Review: The Program by Suzanne Young

Title: The Program
Author: Suzanne Young
Series: The Program
Rating: ★★★★★

I don’t keep my depression a secret. I’ve been to the bottom and fought my way back and I’m proud of that. Something about The Program got to me though. It took a while for me to figure it out, but once I did, I only loved the book more.

Sloane lives in a world where suicide is an epidemic, something that spreads from person to person, killing as it goes. Teens aren’t supposed to show grief or be upset. Crying can get them pulled away from everything they know and put into the Program. Memories are erased, leaving teens as a shell of their former selves. For Sloane, she’s watched even closer. Her brother committed suicide, leaving her more susceptible to the same fate. James, her brother’s best friend and her boyfriend, is watched closely as well.

I adore Sloane and James. Their relationship leapt off the page and had my heart beating faster. James is the perfect mix of cocky and insecure. He clearly puts on a brave face, but lets it down when he must. Unfortunately, this also leads to his downfall.

This is the part that had me invested even more. The idea that depression is something that needs to be hidden, that putting on a brave face is better than being true. It hit extremely close to home because for years, this is what I did. I ignored everything my head was screaming at me and acted as though everything was fine. I managed to keep the act going until I finally cracked. I did this because of the stigma that accompanies depression. I didn’t want to be seen as weak. For years, all I had heard was that I was so brave and strong for dealing with my disease while keeping a smile on my face. I felt that if I admitted how draining it was and how much I hated it, or how often it made me cry, that I would be letting everyone down.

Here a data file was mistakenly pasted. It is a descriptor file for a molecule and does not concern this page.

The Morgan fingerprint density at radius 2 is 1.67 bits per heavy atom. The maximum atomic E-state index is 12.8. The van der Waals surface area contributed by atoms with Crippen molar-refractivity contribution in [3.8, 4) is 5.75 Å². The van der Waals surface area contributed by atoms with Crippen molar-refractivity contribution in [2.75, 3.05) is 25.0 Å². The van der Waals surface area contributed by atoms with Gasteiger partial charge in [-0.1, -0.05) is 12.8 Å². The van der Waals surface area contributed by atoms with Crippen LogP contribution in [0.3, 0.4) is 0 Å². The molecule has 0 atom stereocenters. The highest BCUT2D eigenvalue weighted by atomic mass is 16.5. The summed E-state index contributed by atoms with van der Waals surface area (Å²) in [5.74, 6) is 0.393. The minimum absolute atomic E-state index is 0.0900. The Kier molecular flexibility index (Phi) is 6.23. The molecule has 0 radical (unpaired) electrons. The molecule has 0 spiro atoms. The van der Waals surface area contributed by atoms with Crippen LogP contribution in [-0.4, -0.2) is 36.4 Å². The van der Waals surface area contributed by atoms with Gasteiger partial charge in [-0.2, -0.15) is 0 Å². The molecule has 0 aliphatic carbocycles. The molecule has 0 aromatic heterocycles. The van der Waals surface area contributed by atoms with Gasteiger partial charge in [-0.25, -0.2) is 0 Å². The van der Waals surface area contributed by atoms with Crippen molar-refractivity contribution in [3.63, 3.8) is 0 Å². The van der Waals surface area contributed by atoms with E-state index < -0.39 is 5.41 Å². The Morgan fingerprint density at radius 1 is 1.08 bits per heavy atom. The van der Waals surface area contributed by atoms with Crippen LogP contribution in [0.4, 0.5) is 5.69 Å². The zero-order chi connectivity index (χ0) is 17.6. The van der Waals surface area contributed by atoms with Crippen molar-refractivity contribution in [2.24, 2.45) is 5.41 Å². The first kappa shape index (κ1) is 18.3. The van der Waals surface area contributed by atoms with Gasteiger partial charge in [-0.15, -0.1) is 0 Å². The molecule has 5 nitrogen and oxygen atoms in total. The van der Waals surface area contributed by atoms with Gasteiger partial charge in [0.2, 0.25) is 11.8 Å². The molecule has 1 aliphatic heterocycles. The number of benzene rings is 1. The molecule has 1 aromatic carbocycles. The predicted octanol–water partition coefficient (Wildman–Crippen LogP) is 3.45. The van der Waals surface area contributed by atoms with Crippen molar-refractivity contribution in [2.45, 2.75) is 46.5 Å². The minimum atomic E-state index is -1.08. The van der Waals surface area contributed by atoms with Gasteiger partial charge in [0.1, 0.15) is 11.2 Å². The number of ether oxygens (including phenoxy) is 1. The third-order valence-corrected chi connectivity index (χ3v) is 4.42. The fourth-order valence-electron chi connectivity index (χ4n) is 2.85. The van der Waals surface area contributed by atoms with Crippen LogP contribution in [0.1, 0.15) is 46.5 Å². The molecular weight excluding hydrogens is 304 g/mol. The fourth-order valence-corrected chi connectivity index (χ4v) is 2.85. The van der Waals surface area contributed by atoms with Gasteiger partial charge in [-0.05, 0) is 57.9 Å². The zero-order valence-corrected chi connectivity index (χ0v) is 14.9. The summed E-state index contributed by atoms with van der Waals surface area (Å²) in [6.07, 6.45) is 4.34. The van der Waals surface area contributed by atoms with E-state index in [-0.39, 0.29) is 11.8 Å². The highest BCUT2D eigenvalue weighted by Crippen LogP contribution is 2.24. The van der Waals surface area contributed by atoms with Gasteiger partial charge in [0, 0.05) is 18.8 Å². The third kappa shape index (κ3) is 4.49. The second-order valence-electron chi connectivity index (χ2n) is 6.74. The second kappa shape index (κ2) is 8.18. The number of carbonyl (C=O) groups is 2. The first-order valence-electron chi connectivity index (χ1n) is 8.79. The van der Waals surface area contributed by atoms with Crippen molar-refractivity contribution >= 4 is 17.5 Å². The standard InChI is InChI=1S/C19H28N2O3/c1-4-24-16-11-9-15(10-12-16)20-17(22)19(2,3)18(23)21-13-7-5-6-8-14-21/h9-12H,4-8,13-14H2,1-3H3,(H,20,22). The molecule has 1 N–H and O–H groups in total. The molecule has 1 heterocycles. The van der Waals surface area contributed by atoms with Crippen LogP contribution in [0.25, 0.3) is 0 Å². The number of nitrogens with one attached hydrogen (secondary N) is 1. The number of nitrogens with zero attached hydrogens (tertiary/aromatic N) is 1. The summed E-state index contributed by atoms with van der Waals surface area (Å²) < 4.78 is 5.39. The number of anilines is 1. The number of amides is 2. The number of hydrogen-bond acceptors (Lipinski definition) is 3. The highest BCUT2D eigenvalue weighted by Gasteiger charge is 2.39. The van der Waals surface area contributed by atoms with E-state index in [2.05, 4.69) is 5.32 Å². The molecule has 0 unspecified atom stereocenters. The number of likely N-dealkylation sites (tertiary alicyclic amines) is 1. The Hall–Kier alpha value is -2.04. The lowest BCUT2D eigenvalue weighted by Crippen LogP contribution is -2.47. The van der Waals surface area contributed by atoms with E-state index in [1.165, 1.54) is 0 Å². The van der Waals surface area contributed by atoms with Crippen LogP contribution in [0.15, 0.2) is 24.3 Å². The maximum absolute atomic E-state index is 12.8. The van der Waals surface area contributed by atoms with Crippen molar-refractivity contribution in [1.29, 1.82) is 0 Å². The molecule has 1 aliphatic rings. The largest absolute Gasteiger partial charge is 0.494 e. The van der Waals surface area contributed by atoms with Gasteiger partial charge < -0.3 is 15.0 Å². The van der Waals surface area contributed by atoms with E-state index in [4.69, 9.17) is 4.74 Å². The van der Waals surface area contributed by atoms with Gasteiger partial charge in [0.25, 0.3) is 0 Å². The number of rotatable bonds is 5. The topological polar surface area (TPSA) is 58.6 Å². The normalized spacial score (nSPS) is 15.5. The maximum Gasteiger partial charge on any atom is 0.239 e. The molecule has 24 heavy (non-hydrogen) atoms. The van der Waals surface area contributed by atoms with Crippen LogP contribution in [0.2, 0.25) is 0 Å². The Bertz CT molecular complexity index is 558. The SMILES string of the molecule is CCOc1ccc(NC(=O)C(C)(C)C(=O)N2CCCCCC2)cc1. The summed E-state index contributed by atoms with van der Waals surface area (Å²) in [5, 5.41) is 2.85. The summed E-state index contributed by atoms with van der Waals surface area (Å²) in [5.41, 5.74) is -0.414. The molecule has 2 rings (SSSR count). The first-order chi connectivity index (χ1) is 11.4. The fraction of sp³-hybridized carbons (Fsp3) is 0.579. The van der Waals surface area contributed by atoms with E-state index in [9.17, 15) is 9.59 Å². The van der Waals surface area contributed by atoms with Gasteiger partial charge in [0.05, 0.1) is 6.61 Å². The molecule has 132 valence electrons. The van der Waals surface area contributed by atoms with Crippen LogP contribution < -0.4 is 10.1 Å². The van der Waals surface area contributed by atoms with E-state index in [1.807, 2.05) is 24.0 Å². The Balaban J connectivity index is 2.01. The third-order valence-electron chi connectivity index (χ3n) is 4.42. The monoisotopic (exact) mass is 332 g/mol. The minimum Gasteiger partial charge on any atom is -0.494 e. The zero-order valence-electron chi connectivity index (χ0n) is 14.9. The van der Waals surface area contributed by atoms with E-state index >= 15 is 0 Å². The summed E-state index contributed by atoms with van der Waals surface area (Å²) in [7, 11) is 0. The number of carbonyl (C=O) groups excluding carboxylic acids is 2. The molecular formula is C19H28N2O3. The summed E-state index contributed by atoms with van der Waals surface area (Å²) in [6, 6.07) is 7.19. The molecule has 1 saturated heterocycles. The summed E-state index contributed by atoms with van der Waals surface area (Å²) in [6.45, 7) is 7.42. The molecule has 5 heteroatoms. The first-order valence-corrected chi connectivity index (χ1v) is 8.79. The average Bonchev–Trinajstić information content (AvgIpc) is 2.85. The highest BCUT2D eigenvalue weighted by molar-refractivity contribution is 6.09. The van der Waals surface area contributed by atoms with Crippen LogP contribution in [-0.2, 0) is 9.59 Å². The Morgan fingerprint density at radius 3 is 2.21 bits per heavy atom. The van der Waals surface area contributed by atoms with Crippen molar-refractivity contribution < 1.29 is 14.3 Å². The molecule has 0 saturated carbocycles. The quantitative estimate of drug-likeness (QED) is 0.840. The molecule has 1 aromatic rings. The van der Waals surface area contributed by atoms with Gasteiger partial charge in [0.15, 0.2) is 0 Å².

The Program is the fictional version of that stigma. It represents the idea that pushing thoughts and feelings aside, instead of dealing with them, is the cure. Granted, suicide is not an epidemic, but I can see it heading that way. I felt so completely connected to Sloane as I read. Her feelings and thoughts hit home. I could not stop reading because I had to know what came next for her. I spent the entire novel rooting for her.

I didn’t expect The Program to hit me like it did. I figured it would leave some impression, given my connection to pieces of the subject. As I read more, though, I felt myself being drawn further and further into the novel. I’m extremely glad I read this book and I’ll definitely be reading The Treatment.

If The Program sounds like your kind of novel, you can purchase it here:
Barnes and Noble

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